As enterprise software vendor houses struggle with one another to maintain and expand their territories and influence, they fight across both philosophical and logistical boundaries. What’s to say where the boundaries falls between, we know these battle lines are long-contested, not a day goes by where there’s not another story about PLM bumping up against ERP. House PLM. House ERP. House CRM. House MDM. So many acronyms claiming holistic enterprise solutions all at once, it threatens to give you a headache worthy of a space fold. We’ll ignore for the moment that a strategic philosophy like PLM shouldn’t be exclusively characterized by the specific software that carries the name. Never mind that definitions for all of these things tend to be very liquid. And we’ll conveniently forget that the right solutions tend to involve one of everything, creating multi-headed dragons. There’s collateral damage from this turf war, and that’s the mass confusion with some customers who go off and try to implement something that has exactly zero chance of meeting their needs. Some have suggested that the solution is to put your PLM in the box. What’s in the box? Pain.
Andrew White of the Gartner Blog Network responds to that challenge with a declaration: Product Lifecycle Management does NOT manage customer-facing product information – true or false? In that post, he lays blame squarely on the vendors for allowing PLM solutions to escape the definitions of what PLM solutions can and/or should do:
“Why does this keep happening? Because PLM vendors over step their capabilities without the knowledge, skills, and capabilities needed to satisfy the promise of their own sales person.”
For which he suggests a solution:
“Please, please, please keep and put PLM back into its box. We did it CRM, and we did it with ERP. Can we please do it again with PLM?”
So perhaps using the Benne Gesserit voice, we can demand: “Put PLM in the box.” Why? Well, because we said so and if you don’t we’ll stab you in the neck. Put your PLM in the box. Enterprise software vendors, however, don’t want to stay in a box. Why should they? Every potential customer who asks for something extra is an opportunity to make their current box bigger by taking away from someone else’s box. And of course everyone wants to be the largest box. He who controls the spice controls the universe.
Remember: enterprise solutions are still sold at the C-level. Imagine an executive asks the PLM sales team about managing product info for sales (let’s say a configurator for example), or providing strategic management of suppliers. “I’m willing to pay extra.” The sale engineer could answer one of two ways:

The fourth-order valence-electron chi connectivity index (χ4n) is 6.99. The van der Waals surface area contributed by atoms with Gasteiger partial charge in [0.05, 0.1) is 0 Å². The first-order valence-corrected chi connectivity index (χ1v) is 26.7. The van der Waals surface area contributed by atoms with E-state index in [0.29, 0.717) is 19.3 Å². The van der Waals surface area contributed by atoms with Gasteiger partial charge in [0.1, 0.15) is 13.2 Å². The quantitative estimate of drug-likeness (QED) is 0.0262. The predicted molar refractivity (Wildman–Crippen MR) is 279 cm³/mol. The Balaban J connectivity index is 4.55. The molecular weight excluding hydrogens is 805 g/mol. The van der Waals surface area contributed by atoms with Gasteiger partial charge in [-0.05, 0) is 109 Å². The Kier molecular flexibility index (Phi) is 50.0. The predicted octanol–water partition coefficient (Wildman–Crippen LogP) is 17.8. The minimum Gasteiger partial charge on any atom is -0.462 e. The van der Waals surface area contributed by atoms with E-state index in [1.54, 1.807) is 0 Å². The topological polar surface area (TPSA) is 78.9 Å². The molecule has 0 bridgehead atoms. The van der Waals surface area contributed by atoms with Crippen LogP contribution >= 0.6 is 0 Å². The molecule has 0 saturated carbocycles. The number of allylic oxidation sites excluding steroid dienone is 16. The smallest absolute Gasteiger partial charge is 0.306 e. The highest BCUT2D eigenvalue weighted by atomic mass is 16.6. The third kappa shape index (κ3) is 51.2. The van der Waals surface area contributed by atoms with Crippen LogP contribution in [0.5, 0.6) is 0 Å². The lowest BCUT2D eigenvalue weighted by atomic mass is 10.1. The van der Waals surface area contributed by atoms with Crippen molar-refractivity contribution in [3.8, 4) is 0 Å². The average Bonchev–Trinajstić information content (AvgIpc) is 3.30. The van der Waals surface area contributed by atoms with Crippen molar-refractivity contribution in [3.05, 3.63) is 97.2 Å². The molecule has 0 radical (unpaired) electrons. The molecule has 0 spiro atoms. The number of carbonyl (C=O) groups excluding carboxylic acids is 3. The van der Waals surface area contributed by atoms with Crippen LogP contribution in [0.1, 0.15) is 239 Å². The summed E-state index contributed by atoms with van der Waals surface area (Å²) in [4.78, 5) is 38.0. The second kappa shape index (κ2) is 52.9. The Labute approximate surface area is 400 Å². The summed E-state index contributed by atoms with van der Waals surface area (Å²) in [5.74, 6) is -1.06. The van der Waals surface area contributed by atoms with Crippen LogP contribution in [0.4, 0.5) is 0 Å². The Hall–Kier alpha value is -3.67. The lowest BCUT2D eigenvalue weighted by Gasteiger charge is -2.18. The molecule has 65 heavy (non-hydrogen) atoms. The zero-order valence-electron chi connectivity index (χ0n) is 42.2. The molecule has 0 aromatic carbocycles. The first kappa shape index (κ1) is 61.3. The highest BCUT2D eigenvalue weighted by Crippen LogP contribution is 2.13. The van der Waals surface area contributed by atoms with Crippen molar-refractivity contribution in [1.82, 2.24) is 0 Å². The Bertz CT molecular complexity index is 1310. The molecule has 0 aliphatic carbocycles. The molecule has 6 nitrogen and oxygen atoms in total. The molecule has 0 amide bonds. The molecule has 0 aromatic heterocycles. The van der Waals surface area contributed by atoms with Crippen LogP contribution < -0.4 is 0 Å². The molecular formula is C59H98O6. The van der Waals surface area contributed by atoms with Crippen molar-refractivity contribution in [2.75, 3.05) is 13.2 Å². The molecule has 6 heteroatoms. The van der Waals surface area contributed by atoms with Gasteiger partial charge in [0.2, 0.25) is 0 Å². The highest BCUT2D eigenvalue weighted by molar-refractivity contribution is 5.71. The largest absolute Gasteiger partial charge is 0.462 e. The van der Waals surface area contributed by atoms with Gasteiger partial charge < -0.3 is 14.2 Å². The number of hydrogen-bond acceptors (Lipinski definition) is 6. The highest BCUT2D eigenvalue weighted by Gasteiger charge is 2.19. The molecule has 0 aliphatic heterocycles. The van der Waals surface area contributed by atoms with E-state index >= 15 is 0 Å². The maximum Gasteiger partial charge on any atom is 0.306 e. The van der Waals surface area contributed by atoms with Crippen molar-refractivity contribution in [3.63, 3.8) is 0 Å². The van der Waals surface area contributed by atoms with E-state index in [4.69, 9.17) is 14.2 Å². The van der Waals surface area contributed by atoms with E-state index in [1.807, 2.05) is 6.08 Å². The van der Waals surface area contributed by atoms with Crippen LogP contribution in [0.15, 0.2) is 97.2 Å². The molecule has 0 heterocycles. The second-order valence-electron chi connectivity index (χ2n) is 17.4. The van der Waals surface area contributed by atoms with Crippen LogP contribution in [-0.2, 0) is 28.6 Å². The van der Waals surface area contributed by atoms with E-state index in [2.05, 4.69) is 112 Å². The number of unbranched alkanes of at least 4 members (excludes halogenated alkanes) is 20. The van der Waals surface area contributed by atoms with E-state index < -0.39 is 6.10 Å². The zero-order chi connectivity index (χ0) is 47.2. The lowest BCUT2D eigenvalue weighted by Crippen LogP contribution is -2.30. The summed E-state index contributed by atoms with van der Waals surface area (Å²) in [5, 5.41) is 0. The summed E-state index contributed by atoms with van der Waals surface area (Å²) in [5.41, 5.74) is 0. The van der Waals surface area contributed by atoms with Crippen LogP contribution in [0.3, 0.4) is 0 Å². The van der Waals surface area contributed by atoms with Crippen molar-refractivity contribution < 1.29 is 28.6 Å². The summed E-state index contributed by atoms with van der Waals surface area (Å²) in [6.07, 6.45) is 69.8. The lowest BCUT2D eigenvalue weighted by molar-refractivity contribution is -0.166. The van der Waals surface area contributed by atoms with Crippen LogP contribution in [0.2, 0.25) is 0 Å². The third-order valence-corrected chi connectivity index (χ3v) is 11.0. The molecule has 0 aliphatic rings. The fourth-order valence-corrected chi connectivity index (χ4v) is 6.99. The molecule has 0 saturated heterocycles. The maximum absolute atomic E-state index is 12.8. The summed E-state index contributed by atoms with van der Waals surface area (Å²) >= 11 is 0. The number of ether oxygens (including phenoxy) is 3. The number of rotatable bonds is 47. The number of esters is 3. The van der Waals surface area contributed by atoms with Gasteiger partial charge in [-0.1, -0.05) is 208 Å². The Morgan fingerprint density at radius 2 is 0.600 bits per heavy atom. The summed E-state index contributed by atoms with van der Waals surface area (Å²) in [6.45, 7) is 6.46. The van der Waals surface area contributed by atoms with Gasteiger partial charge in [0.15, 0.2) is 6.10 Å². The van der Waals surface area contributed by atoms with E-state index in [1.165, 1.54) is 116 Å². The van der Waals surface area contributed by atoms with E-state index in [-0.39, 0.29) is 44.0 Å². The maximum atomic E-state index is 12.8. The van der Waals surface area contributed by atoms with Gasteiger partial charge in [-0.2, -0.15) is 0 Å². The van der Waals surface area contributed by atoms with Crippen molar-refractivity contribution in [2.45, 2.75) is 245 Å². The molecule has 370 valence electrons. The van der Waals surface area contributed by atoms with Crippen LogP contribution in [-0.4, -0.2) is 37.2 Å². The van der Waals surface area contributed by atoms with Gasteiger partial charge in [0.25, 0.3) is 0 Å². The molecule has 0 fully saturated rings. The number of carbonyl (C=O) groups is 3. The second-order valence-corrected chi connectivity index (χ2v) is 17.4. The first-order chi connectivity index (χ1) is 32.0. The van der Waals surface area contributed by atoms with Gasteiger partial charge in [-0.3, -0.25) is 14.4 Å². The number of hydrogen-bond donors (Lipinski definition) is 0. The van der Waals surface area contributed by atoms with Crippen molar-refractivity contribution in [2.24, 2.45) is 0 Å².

- Answer 1: You know how we talked about a single source of truth across the entire enterprise for all your product information? Well, we really meant that in the context of product development only. We could refer you to an ERP and a DAM vendor that could handle those aspects, and you’ll have to setup a project on those systems to incorporate specifically what you’re asking for. Then in order to manage the information between each system you’ll need to setup some kind of MDM bridge to handle data traffic between the suites. So you’ll probably need a minimum of three extra teams and associated expertise to run those projects. So are you ready to sign up?
- Answer 2: Yeah, we can do that.
Which answer will get the sale? In case you were asleep for the last five minutes, Answer 2 wins every time. Andrew continues in his post with the multi-headed dragon approach:
“The MDM hub should act as the traffic cop between all the major applications such as CRM, ERP and PLM. Each local app or suite might even have its own local hub to share data used locally – that is where PIM came from originally – much as Customer Data Integration (CDI) emerged as the shared customer hub for CRM and other customer masters.”
This result is not the promise of the various strategic philosophies, but rather the reality of implementation based on the current software approach. Thanks to the confusion generated by the endless turf war between said solutions, few companies are sufficiently prepared to face this hard truth. Fewer still can properly afford it or have the mentat to manage it. But are there any other alternatives? Well, there’s the one-system-to-rule them all pipedream… OK, we can all stop laughing now. Anything else?
The current state of affairs has too much dependency on category defining suites, not enough flexibility, not enough resiliency, too much overlap, and little true optimization for specific tasks. Like major cities that depend on highways as the sole mode of transport between them, when the highway is out it’s bad news bears. It’s essentially a hub-and-spoke model. The lines of the future enterprise aren’t so clearly drawn. New enterprise software innovations will be genre-defying, category busting, laser-focused point solutions. The explosion is driven by ever-lower barriers of entry for standing up business-class software solutions. Traditional PLM division, as well as ERP, MDM, and CRM division, amongst others stand to fall at the mercy of a swarm of focused solutions, some of which will exist in currently defined boxes and others which will reach across in unexpected ways. Individually they will be simpler, weaker, less complete than current suites but together they will be far more versatile and resilient. And also more accessible to smaller companies to boot. Visually, it might look like this:
The left is what we have today. The right is the path forward. So don’t bother stuffing PLM in the box. Soon enough, there will be no box.